I know I do, however it was one of those things that I was telling myself that I couldn’t do. I wasn’t a proper ‘cyclist’. Perhaps I would do a longer, less scary version. But then my friend Sophie set up a sportive, taking 200 cyclists fully supported on the 24 hour 199 mile ride, and I started to think that maybe I could do it. I knew I wanted to go on an adventure with her this year, maybe this could be it.
I asked Sophie some questions about the challenge, to get a little more of a feel for what the sportive was all about, the training needed, kit, and support along the way. I know it’s made me very VERY tempted to sign up for the weekend ride of the 2nd May, want to join us?
Can you tell me about why you first took part in a London to Paris ride? And why you set up your own ride.
It’s such an iconic challenge and I think it was always something that was there in the back of my mind. I’d just finished my first triathlon and cycling was the aspect I had enjoyed the most. Having bought a road bike, I wanted a challenge that would inspire me to ride a lot and this just fit. I remember just thinking that the concept of cycling from London to Paris in 24 hours sounded as insane as it did amazing and I thought “go for it”!
Setting up this ride is a way for me to create this opportunity for other people. One of the hardest parts about doing these challenges is finding the right people who want to share the experience with us and are ready to commit. I strongly believe anyone is capable of completing this challenge and I want to help ordinary people achieve something extraordinary.
I’m not a cyclist, how would you suggest I start adding cycling into my life and workout routine?
What amount of training would you recommend for the London to Paris in 24hrs?
Time in the saddle is the most important. You need to aim to build up to being able to cycle 100 miles. This may sound a lot and it will be a huge achievement when you get there, but it’s all about the baby steps. Do 20 miles this weekend and build from there. You’ll get to 100 in miles, your first century! If you are a seasoned cyclist, then it will be about building your endurance. A huge part of this is mindset, being inspired by the challenge and training for it will help you find the motivation to continue and dig deep when the going gets tough.
The first time I cycled London to Paris in 24 hours, I had only cycled 60 miles once before. What I lacked in cycling experience I made up for in determination. I learned that if you just keep going, keep spinning those legs, you will get there!
How many long rides do you think I need to fit in between now and then?
As many as you can really, it’s all about you feeling comfortable and ready for the challenge. However, as I said I had only completed one long-ish ride so it’s up to you. A good number to aim for would be 4. That’s one per month, totally achievable!
More about training here: http://www.challengesophie.com/cycling/train-cycling-london-paris-24-hours
Is it flat?
On the UK side we go over the South and North Downs but then there is a very long (10 mile) descent into Newhaven ferry port. This feels incredible! On the French side it’s undulating so nothing to worry about there.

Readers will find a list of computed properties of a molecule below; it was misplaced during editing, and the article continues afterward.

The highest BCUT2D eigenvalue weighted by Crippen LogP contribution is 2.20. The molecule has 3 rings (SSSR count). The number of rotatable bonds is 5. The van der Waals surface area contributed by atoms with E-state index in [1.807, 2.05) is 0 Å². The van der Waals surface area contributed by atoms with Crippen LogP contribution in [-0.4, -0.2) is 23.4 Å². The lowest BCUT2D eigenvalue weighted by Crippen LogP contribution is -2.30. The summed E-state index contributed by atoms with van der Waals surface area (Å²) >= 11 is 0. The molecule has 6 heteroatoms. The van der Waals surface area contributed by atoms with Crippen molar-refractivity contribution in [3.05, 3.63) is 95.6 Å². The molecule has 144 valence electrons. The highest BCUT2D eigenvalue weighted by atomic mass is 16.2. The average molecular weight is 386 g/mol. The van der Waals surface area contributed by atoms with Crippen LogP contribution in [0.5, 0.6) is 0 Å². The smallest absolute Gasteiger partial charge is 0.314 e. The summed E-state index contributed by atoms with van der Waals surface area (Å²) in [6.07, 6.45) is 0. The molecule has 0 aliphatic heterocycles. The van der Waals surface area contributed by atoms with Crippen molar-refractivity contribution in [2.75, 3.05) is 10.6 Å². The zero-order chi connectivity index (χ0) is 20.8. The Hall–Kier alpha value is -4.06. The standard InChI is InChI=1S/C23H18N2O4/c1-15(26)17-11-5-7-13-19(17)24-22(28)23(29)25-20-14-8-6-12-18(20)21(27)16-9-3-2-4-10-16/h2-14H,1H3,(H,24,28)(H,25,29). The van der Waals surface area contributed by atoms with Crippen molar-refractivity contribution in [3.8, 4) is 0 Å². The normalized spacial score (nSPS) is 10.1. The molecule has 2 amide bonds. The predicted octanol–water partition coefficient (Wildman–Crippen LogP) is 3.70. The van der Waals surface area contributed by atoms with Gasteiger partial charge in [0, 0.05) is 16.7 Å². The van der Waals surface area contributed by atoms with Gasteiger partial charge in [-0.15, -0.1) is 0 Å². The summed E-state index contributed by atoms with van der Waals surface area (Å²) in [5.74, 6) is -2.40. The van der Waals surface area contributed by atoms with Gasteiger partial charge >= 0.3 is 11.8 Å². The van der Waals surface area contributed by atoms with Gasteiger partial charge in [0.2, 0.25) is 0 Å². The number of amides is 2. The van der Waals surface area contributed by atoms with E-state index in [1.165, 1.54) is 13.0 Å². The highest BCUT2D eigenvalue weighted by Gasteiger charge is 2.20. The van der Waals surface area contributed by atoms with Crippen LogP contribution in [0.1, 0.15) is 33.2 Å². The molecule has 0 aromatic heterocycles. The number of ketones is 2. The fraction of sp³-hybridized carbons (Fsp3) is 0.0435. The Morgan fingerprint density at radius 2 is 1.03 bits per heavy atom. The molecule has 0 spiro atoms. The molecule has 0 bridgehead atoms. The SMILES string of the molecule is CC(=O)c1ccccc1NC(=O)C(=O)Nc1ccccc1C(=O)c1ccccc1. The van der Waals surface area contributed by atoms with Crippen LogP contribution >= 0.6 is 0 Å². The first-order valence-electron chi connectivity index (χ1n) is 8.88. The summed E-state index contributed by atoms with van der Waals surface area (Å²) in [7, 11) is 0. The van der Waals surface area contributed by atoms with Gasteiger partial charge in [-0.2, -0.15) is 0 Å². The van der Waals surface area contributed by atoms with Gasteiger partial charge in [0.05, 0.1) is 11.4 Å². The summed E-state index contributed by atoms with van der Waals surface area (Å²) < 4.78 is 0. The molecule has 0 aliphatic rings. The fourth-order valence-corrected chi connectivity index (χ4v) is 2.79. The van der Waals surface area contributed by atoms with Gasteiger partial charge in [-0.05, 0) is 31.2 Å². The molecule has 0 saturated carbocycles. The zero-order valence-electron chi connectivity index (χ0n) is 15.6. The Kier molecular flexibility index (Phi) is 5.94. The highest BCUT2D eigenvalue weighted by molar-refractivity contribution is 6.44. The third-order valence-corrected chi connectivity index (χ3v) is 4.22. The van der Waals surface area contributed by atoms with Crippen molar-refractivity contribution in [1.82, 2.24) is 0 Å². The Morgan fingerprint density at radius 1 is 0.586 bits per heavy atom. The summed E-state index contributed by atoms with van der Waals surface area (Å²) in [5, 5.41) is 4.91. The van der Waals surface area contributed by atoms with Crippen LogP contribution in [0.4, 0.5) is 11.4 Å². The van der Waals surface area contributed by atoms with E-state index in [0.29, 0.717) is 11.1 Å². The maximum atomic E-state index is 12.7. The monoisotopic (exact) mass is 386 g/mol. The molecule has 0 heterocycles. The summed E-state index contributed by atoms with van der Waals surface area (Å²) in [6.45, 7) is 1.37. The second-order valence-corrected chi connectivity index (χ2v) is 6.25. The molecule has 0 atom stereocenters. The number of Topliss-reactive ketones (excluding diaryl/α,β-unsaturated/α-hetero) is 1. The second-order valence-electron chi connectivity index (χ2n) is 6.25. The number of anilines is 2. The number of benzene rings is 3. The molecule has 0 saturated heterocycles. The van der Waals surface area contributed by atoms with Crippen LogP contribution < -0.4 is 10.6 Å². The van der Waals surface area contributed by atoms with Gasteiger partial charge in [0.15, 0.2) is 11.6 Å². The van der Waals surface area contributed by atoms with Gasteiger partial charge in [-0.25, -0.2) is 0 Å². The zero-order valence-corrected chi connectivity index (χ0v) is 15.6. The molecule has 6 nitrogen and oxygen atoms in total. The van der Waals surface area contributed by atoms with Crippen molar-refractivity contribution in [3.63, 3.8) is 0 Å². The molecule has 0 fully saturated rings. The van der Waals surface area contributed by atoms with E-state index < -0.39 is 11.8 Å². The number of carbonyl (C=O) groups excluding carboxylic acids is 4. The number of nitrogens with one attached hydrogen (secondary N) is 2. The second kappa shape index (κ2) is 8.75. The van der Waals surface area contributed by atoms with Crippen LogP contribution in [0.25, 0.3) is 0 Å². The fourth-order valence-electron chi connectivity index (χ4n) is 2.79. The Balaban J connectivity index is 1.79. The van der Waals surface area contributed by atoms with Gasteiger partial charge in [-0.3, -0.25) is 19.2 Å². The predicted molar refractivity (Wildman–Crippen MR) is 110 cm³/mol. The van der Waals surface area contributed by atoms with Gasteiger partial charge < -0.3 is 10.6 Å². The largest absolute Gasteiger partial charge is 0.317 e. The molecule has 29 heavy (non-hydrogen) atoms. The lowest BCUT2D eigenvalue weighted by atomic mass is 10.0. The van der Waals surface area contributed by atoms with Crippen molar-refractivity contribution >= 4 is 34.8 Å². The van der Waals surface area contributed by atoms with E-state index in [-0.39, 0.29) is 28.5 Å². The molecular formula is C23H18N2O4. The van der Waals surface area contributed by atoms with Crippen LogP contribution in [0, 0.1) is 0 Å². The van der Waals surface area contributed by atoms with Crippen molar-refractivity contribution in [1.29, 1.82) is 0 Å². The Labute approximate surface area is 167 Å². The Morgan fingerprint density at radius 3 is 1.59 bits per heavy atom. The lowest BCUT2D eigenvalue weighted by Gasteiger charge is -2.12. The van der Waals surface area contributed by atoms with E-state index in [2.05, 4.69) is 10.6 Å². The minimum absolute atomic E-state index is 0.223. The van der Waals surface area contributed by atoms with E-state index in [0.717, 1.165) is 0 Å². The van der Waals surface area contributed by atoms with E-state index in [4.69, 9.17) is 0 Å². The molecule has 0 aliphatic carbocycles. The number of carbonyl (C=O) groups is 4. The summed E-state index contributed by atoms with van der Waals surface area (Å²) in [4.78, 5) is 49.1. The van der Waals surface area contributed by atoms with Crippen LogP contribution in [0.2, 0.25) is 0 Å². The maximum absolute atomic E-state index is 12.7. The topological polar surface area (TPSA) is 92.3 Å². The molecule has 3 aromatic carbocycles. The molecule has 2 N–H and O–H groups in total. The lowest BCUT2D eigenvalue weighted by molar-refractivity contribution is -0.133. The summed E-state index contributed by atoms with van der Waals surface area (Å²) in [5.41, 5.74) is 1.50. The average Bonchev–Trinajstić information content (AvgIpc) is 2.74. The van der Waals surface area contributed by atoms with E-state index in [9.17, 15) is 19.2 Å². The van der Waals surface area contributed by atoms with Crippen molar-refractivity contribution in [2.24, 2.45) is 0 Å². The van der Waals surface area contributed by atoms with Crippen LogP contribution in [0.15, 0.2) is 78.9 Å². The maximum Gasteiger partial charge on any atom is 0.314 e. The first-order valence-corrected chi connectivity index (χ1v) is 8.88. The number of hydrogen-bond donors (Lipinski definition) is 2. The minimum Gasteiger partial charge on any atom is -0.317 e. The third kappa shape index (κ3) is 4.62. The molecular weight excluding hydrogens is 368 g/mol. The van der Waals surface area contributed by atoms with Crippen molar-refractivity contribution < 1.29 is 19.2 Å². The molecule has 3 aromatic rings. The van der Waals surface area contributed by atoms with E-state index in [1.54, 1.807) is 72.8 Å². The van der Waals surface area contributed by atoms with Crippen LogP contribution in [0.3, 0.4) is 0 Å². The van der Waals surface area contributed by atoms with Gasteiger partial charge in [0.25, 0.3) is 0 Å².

Any tips for cycling through the winter?
Go out at sunrise and explore your part of the world. As it’s winter, sunrise is later so you don’t have to get up too early. If you get a clear morning you will be in store for something truly spectacular. Other than that, wrap up warm with lots of layers and good gloves, use strong lights and be careful of the ice.
I can’t repair a flat tyre, change an inner tube or do anything with my bike- do I need to learn before London to Paris?
It may come in handy to know how to change an inner tube but it is not necessary at all. We have mechanics on hand to help you if you run into any issues.
What type of kit should I invest in?
Kit to keep you warm if it’s bad weather will be most useful. Arm warmers, a neck scarf and good gloves. That being said, in May you might not need any of those if the weather is good! A small saddle bag to store food, spares kit would be really helpful. A cycling jersey that you can stash things in (it’s quite impressive how much you can fit into the pockets of a jersey!). Cycling shoes and cleats will help you ride your bike much more efficiently, they are well worth investing in. Look for sales as they can be pricey. Finally, a light cycling jacket to protect you from wind and rain will be your lifesaver. You can stash it in your jersey pockets when you don’t need it.
What happens with our bags? Do I need to have panniers on my bike?
We will look after and transport all your kit for you and give you access to it at the feed stations. I would advise against panniers as these will upset the balance of your bike and slow you down on a ride like this.
What makes your ride different to a solo attempt or joining up with a charity group?
It’s different to a solo attempt in that you will have the logistical support of our team and the companionship of the people coming on the ride. You will experience riding in a peloton, meet like minded people who are all up for a challenge and help each other through the ups and downs. You won’t have to worry about food, navigation or carrying your kit and when you get to Paris there’ll be a party waiting for you! You’ll also get to ride with me and I’ll be there to motivate you too. It really is an incredible challenge whether you have any previous cycling experience or not, I’d love to help you achieve it.
It’s different to a charity ride in that you don’t have to raise hundreds of pounds for charity to complete this challenge. There’s nothing like this out there where you can complete this iconic challenge without it costing an arm and a leg. I wanted it to be accessible and affordable to everyone.
I look forward to riding with you!
For any questions email firstname.lastname@example.org